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Opinion: Phone calls provide personal touch
phone

Caller ID told me I was hearing from one of my golf pals I hadn’t seen in several months. The call was a surprise, and a good one. We had texted and emailed each other occasionally, yet this spontaneous call magnified the impact of our connection.

We talked for ninety minutes. Our conversation included golf, family travels, updates on our mutual friends, athletics and Covid-19’s impact on his family and on people we knew.

A day or so later, I returned a call from another friend. This call lasted thirty minutes. Mostly he updated me on his two recent major surgeries—and described another one that will follow soon.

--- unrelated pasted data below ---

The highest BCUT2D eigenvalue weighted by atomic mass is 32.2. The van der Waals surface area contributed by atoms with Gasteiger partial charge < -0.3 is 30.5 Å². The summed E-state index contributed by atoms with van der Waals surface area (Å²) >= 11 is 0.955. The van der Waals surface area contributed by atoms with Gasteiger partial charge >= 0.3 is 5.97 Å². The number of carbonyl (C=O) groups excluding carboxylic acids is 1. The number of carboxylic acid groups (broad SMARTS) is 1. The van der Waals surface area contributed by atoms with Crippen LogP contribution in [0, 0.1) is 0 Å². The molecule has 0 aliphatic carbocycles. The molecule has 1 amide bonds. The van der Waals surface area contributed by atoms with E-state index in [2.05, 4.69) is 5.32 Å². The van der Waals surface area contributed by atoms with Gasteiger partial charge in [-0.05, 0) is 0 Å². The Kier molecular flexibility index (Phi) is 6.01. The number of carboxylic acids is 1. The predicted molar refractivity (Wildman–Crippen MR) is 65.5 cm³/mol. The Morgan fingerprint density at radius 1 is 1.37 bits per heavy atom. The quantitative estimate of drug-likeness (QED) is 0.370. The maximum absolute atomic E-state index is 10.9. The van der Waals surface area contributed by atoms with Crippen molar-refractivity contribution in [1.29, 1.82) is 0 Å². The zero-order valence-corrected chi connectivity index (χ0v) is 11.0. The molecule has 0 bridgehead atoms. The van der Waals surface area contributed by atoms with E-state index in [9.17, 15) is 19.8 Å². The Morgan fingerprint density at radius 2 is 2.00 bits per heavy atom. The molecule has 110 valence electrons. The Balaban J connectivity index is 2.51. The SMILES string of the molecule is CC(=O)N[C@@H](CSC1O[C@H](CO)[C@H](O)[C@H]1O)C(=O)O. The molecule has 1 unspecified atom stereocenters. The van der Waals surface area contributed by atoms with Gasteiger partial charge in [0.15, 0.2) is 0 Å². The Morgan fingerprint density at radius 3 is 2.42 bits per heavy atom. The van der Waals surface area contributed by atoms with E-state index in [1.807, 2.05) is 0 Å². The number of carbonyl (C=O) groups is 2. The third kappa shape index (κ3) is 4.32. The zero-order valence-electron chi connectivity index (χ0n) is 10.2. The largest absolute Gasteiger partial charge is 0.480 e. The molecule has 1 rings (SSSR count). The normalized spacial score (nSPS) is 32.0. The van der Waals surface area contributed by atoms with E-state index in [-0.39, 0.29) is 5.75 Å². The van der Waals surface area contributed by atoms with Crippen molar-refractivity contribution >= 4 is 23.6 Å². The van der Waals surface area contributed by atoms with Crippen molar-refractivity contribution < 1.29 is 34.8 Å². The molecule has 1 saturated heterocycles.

Those phone calls prompted me to think about my two adult daughters. Both of them have lived several hours drive from here for a long time. Sure, we text and email, but that’s mostly fun stuff. Our strongest connections happen when we talk on the phone at the end of most days. After every call, without exception, I’m grateful that I heard their voices, heard how their day went, got news about their children—and briefly summarized my ongoing activities.

Note, please, that the immense value of personal phone calls can bring encouragement and hope to acquaintances beyond our family circle and our closest friends. Consider the impact of calling those who have lost a job, said goodbye to a loved one, moved into your neighborhood recently, received an award, graduated, taught you in high school or became your indispensable mentor.

Clearly, these are not “cold calls.” They’re warm from the second the conversation starts. Remain digital, of course, for short newsy chats. Yet to reach people at a much deeper level that enriches both of us, let’s go beyond texting to talking.

Bill Lampton

Gainesville 

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